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Eclipse is a one of the best IDEs for Java. What is the configuration of your G4? One thing you can do to make things snappier is disable automatic building in the background. You can do this by unchecking Project->Build Automatically. Doing so will prevent eclipse from continuously building in the background and it will be more responsive to your editing needs. Also if you are using the web development plugin you can disable jsp and xml validation.

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I like Netbeans, it is relatively small and fast but since Oracle is now the owner of Sun I don´t know about the future of it.

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Thanks for the info about Oracle and Sun, I wasn't aware of that yet... it looks as if Oracle is shopping big in the Java-world (BEA and now Sun). – Lucero May 28 '09 at 20:45
The lawyers would like it pointed out that the merger has not yet completed... – Tom Hawtin - tackline May 28 '09 at 21:24

I've had that problem a few times. I've found that some systems that run Eclipse like a pig do well with Aptana or NetBeans. I'd try those first, as they are both pretty powerful.

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Aptana is just a web-centric, eye-candy-heavy IDE built on top of Eclipse. – Marc W May 28 '09 at 20:38
Aptana is running a stripped down version of Eclipse 3.2 though... and I think most of the stripped out bits are the Java support so those could be the bottleneck. – workmad3 May 28 '09 at 20:41
Yeah, that's a good point. I did get Aptana running well on a computer that hated Eclipse, but I was just using HTML/CSS/JavaScript that time. So forget Aptana for doing Java work. – Nosredna May 28 '09 at 20:46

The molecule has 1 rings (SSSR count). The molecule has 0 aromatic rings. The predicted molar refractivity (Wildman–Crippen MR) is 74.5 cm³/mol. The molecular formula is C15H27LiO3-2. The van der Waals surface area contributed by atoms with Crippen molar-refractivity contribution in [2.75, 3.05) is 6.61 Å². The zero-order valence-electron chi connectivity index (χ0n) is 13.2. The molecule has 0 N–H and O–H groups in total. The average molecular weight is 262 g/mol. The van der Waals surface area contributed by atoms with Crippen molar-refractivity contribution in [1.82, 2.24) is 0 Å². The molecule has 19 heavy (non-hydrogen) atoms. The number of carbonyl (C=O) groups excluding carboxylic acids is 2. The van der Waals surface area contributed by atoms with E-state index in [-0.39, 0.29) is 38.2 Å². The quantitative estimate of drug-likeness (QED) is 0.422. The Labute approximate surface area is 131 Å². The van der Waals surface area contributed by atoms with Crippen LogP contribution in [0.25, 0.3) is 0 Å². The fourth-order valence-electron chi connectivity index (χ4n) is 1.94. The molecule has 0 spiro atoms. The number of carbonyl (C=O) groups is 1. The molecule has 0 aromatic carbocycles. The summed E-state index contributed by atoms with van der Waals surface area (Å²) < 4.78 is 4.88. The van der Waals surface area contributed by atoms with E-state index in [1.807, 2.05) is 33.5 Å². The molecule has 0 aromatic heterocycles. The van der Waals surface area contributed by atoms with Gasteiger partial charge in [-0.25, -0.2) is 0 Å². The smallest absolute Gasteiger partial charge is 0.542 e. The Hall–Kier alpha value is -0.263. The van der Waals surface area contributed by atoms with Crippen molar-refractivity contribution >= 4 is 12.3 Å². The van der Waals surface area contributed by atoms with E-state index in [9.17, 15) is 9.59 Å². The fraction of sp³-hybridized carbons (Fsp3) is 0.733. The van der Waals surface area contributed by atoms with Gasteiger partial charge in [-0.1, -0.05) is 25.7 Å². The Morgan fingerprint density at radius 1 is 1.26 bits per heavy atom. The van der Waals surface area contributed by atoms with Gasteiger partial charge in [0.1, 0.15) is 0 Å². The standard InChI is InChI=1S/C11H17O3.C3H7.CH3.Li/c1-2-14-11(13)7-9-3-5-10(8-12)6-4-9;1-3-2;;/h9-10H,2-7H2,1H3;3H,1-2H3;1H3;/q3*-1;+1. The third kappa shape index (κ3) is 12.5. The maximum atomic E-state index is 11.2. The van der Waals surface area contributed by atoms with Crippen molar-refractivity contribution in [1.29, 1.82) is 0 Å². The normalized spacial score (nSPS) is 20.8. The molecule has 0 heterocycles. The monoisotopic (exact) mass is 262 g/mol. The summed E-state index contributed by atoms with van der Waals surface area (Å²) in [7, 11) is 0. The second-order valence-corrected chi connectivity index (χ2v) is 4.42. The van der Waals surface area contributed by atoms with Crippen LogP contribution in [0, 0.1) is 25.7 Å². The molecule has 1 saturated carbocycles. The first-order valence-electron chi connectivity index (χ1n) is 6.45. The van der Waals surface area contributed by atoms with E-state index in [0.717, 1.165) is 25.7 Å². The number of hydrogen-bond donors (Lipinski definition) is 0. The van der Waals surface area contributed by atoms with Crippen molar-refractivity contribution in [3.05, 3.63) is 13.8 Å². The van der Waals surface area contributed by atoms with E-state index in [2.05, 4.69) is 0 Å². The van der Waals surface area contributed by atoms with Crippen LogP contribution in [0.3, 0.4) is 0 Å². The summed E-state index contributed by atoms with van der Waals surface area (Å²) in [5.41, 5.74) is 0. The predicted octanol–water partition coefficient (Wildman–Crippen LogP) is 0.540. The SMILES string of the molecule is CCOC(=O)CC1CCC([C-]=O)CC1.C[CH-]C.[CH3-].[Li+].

And I seem to recall that Aptana completely mangled my installation of Eclipse, and of course refused to uninstall... – Nikhil Chelliah May 29 '09 at 1:01
@Nikhil, are you talking about the Aptana plugin for Eclipse, or the Aptana standalone? – Nosredna May 29 '09 at 2:47

I would definitely not recommend IntelliJ Idea if speed is your overriding concern. I personally find it just as slow, if not slower than eclipse... It too is a dog.

By way of example - If idea crashes, which it generally does on a daily basis, then all projects must be re-indexed (a lengthy process) whether open at the time or not; an excruciating process, especially on sub-optimal boxes. The kicker is that it also re-indexes the entire JDK at the same time.

I think it sad indictment of desktop java on the whole that a decent, powerful IDE cannot, it seems, be implemented on top of it offering anywhere near acceptable performance.

I've worked with netbeans, eclipse, idea and also with visual studio. The performance comparison between the former 3 and the latter is striking!

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Try the current version 8.1.2. Very fast and stable. – trunkc May 28 '09 at 21:30
That's not what I'm seeing TBH. We upped to 8.1.2 a week or so back and it seemed to follow the exact same pattern - every time they upgrade, it gets slower. 5 was a hell of a lot faster (but still slow). – mysomic May 28 '09 at 21:55